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Moore Freight Services, Inc. v. Lorena Munoz, Ind.

Court of Appeals of Texas, Eighth District, El Paso

July 26, 2017

MOORE FREIGHT SERVICES, INC., CHARLES "CHIP" STRADER, AND XMEX TRANSPORTS, L.L.C., Appellants,
v.
LORENA MUNOZ, IND. AND ON BEHALF OF THE EST. OF LORENZO MUNOZ, AND AS N/F OF C.M., A MINOR CHILD, LESLIE MUNOZ, VIRGINIA MUNOZ, JESSICA LOPEZ, AS N/F OF A.F. AND J.L., MINOR CHILDREN AND HEIRS TO THE EST. OF ROGER FRANCEWARE, DEC., AND ROSA FRANCEWARE, IND., Appellees.

         Appeal from 168th District Court of El Paso County, Texas (TC # 2010-4169)

          Before McClure, C.J., Rodriguez, J., and Larsen, J., (Senior Judge) (Larsen, J., Senior Judge, sitting by assignment)

          OPINION

          ANN CRAWFORD McCLURE, Chief Justice.

         This is a suit for wrongful death, survival, and exemplary damages brought pursuant to Civil Practice and Remedies Code Chapters 71 and 41, respectively, by the beneficiaries and family members of Lorenzo Munoz and Roger Franceware. At issue is an August 17, 2010, single commercial motor vehicle accident in Mitchell County, Texas, in which Munoz and Franceware were killed after the tractor-trailer in which they were driving veered off the highway at a slight angle. Because we hold that there is legally insufficient evidence to support causation, we reverse and render.

         FACTUAL SUMMARY

         The Accident

         On August 17, 2010, at or around 1:22 a.m., Central Standard Time, a Moore Freight Services, Inc. (Moore Freight) semi-truck (truck or Unit 311) occupied by two professional commercial truck drivers, Roger Franceware and Lorenzo Munoz, was traveling on Interstate Highway 20 in Mitchell County, Texas, when the truck drifted across the left shoulder and onto the grass median, damaging the steel cable barrier to its left and a guardrail to its right as it drove between them. All of the experts who testified at trial agreed that Unit 311 veered off the road as a result of driver inattention, particularly given the slight angle at which it drifted off the highway. After traveling approximately 295 feet parallel to the highway, Unit 311 plummeted into an uncovered concrete drainage channel that ran underneath and perpendicular to the highway. The drainage channel was about 35 feet wide and 25 feet deep. Unit 311 collided with the far retaining wall of the channel and caught on fire. Both Franceware and Munoz died in the crash.[1] There was no evidence of braking, steering to avoid an obstacle, or any mechanical failure or defect. There was no evidence of any interference from another vehicle or animal. Finally, there was no evidence that the truck was speeding, as expert J.W. Moore testified that it averaged a speed of about 65 miles per hour. An accident reconstructionist expert, Chris Ruble, testified that as little as two seconds of inattention would have been sufficient to cause the accident. Trooper Nathan Armstrong investigated the wreckage and labeled the first body he found as #1 and the second as #2, which were later identified as Franceware and Munoz, respectively. Munoz's body was discovered in the driver's seat with the steering wheel on top of him. From this, Trooper Armstrong, with the assistance of other first-responders, concluded that Munoz was the driver and Franceware was the passenger. Ruble agreed with Armstrong regarding the position of the bodies. Ruble thought it unlikely that Unit 311's occupants could have switched places as a result of either the truck's movements during the crash, or the use of fire hoses to put out the fire. Ruble also opined that Munoz's chest injury was consistent with being in the driver's seat.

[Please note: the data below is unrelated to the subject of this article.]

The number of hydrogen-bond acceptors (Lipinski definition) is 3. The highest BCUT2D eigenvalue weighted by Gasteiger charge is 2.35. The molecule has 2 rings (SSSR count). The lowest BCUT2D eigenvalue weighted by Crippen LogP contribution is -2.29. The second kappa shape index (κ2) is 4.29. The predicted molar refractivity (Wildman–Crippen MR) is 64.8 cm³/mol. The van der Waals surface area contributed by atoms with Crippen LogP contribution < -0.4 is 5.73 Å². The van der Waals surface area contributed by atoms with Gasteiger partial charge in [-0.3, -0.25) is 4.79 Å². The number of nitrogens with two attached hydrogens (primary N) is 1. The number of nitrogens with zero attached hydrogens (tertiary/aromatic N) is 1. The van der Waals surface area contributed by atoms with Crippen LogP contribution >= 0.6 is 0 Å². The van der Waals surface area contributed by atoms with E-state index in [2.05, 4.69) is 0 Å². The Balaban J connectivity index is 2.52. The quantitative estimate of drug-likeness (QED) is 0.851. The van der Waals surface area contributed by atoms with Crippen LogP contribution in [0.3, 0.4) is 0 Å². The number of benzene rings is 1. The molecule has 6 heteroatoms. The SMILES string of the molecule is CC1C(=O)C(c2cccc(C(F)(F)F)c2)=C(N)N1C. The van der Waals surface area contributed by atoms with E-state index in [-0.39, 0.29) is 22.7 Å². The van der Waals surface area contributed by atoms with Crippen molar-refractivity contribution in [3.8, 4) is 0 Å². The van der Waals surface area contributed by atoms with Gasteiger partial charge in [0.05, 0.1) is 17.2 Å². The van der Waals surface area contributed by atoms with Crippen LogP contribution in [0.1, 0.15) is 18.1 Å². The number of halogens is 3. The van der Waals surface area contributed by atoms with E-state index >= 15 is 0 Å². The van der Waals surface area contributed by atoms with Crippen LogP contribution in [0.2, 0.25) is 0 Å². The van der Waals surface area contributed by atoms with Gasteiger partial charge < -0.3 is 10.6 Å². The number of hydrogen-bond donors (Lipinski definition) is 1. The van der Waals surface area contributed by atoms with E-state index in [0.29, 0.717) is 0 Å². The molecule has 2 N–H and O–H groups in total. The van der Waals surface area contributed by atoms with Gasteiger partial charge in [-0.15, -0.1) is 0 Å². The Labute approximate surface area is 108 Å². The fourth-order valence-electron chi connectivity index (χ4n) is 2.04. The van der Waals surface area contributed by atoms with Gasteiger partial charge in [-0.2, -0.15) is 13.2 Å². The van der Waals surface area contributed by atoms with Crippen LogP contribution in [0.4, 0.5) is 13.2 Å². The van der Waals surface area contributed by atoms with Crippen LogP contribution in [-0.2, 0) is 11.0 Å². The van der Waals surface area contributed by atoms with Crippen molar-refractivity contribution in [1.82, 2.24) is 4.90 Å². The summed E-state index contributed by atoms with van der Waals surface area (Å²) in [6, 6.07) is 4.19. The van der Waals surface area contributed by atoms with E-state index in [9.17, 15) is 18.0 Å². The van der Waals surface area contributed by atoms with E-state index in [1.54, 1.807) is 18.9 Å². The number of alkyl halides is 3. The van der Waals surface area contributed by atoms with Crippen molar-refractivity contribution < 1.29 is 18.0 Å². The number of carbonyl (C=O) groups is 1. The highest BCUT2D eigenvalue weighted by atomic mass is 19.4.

Moore Freight Services, Inc.

         Moore Freight is a commercial trucking company which operates as an interstate motor carrier for hire. In 2010, it had more than 200 tractor-trailers and operated four terminals in Laurinburg, North Carolina; Spring Hill, Kansas; Kingsport, Tennessee; and Knoxville, Tennessee. Moore Freight's main office was located about 20 miles from Knoxville in Mascot, Tennessee. Daniel Ray Moore owned the majority interest of Moore Freight and was the chief executive officer at the time of the events in question. In 2010, Randy Moore was acting president, Julie Reasonover was the manager of the accounting department, Judy Lowery was the manager of the human resources department, and Grant Mize was the Vice President of Operations. Mize was ultimately responsible for overseeing the movements and dispatch of all Moore Freight tractor-trailers.

         As a motor carrier, Moore Freight is responsible for ensuring its employees and commercial motor vehicles are in compliance with the Federal Motor Carrier Safety Regulations (FMCSR). At the time of the accident, Moore Freight carried workers' compensation insurance.

         Moore Freight hired Charles "Chip" Strader approximately four years prior to the accident. Initially, Strader worked as a dispatcher and information technology professional. Eventually, he was assigned to manage the southwest van division, which included El Paso County. Strader, as a manager, reported to Dan Moore, and then to Mize or Randy Moore whenever Dan Moore was unavailable. Moore Freight also authorized Strader to book loads and to assign and dispatch drivers. Strader managed six to ten Moore Freight drivers located in the El Paso area. Strader was also the customer representative for Moore Freight for the El Paso area.